It is essential to solve the problem of phosphorus pollution in urban landscape water and reduce the degree of eutrophication. In this paper, lanthanum-modified bentonite (La-B) was prepared by high-temperature calcination and liquid-phase precipitation. Then La-B was modified with chitosan to prepare a low-cost environment-friendly functional material: lanthanum/chitosan co-modified bentonite (La-BC). It can reach the adsorption equilibrium within 30 min, and the maximum adsorption capacity is 15.5 mg/g (initial phosphate concentration 50 mg/L); when the target concentration is 2 mg/L, the removal rate can reach 98.5%. La-BC has a stronger anti-interference ability to common coexisting anions SO42−, HCO3, NO3 and Cl in the urban landscape water body. La-BC has excellent performance in weakly acidic to neutral water, and its pH applicable range has been improved, making it possible to apply in practical water. The fitting results show that the adsorption behavior conforms to the pseudo-second-order kinetic model and the Freundlich model. After 5 regenerations, the removal efficiency remained around 80%. In the actual water test results, the phosphate concentration can be controlled below 0.1 mg/L and the removal rate is above 75%. Due to its low cost and reusability, it has great potential in the practical application of phosphate removal from landscape water.

  • La-BC high-efficiency phosphorus removal agent was prepared by high temperature calcination and liquid phase precipitation.

  • La-BC has shown excellent competitiveness in actual landscape water application and regeneration experiments.

  • A possible mechanism of La-BC adsorption of phosphate has been studied and analyzed.

Graphical Abstract

Graphical Abstract
Graphical Abstract

As an important part of the ecological structure and spatial composition of lakes, urban landscape water is an important basis for urban landscape construction. As well as being an essential part of landscape diversity, it plays an irreplaceable role in the construction of the urban ecological environment and social and economic development (Smith et al. 2002; Zhao et al. 2003). In recent years, with continuous research on lake pollution control, it has been found that aquatic organisms such as algae in water are more sensitive to phosphorus than nitrogen. So the growth of aquatic organisms such as algae in water may mainly depend on total phosphorus but not total nitrogen (Carpenter et al. 1998; Fang et al. 2018). There is a clear correlation between algal stock and phosphorus content (Huang et al. 2015; Dotto et al. 2016). Therefore, the efficient treatment of low-concentration phosphate has become the key to solving the problem of water eutrophication.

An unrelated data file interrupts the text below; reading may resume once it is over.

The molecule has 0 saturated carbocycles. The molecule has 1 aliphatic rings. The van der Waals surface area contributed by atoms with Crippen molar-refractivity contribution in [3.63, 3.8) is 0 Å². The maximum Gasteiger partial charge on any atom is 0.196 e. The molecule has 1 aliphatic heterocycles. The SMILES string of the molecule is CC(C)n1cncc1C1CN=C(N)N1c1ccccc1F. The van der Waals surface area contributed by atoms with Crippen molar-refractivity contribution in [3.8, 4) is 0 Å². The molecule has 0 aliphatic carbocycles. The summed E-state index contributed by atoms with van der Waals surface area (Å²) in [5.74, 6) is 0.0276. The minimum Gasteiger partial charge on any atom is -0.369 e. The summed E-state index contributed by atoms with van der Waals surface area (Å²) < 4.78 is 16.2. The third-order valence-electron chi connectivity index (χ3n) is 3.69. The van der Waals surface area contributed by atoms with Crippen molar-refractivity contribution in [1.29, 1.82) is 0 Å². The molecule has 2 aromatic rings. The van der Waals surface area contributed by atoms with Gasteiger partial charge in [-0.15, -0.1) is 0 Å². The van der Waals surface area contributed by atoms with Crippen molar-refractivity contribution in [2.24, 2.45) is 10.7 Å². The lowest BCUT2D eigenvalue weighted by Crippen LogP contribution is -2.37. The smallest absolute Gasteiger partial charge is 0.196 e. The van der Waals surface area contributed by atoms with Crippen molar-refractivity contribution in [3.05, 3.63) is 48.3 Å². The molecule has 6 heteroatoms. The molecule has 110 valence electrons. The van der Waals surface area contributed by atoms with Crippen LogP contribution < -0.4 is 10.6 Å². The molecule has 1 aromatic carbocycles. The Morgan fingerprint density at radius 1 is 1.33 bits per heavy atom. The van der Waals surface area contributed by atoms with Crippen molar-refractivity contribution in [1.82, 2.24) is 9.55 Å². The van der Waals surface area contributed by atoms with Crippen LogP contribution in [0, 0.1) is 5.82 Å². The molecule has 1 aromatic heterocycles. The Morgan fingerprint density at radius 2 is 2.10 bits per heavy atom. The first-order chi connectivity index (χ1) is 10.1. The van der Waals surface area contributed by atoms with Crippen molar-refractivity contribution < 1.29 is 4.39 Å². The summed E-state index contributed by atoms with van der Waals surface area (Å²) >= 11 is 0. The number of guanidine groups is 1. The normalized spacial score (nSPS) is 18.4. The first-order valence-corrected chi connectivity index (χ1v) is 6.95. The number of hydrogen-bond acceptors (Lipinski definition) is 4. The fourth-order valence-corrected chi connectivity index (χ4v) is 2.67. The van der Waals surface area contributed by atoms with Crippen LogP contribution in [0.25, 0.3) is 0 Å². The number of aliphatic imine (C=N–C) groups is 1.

With the development of technology, many efforts have been made to remove phosphate from water including employing chemical precipitation (Kim & Chung 2014; Lv & Yuan 2014), biological treatment (Zhang et al. 2015; Hongwei et al. 2018; Hu et al. 2018; Lo et al. 2018), ion exchange (Choi et al. 2011; Acelas et al. 2015; Kalaruban et al. 2016; Tang et al. 2016; Cheng et al. 2018) and adsorption (Delaney et al. 2011; Vianna et al. 2016; Cusack et al. 2018) and so on. Among these methods, adsorption is still a widely used method. In the treatment of water with low phosphate content, low-cost adsorbents are widely studied, such as clay adsorbents (Jang & Lee 2019), mesoporous alumina (Lee et al. 2010), fly ash (Xu et al. 2011) and metal composites (Liu et al. 2019) et al. The maximum adsorption capacity and adsorption equilibrium time of the above materials are unsatisfactory. Bentonite is a clay mineral that exists widely in nature and is abundant and inexpensive. Montmorillonite is the main mineral composition of bentonite, and its proportion is about 85–90% (Baglieri et al. 2013). Named because it is a water-bearing layered aluminosilicate mineral, its crystal structure belongs to the monoclinic system (Yıldız et al. 2005), and it is a dioctahedral layered silicate mineral. The crystal structure of montmorillonite is a 2:1 layered silicate composed of two layers of silicon-oxygen tetrahedral lamellae sandwiched by an aluminum (magnesium)-oxygen octahedral lamellae (Kasprzyk & Gajewska 2019). Because the charge carried by the silicon-oxygen structure itself is negative, it is excellent in the removal of cations and heavy metal ions. However, natural bentonite (Chen et al. 2018) has low adsorption capacity for the removal of phosphate anions due to its negative charge, which limits its application. Douglas et al. report the efficacy of rare earth elements, especially lanthanum, in removing various forms of phosphate from water bodies. The lanthanum phosphate compound, known as ‘Rhabdophane’, is a highly water-insoluble salt that forms even at low concentrations and pH (Kuroki et al. 2014). Therefore, lanthanum-modified bentonite has become a research hotspot in recent years in the removal of phosphate from water. However, its application in landscape water bodies still needs to be improved because its pH range is more acidic.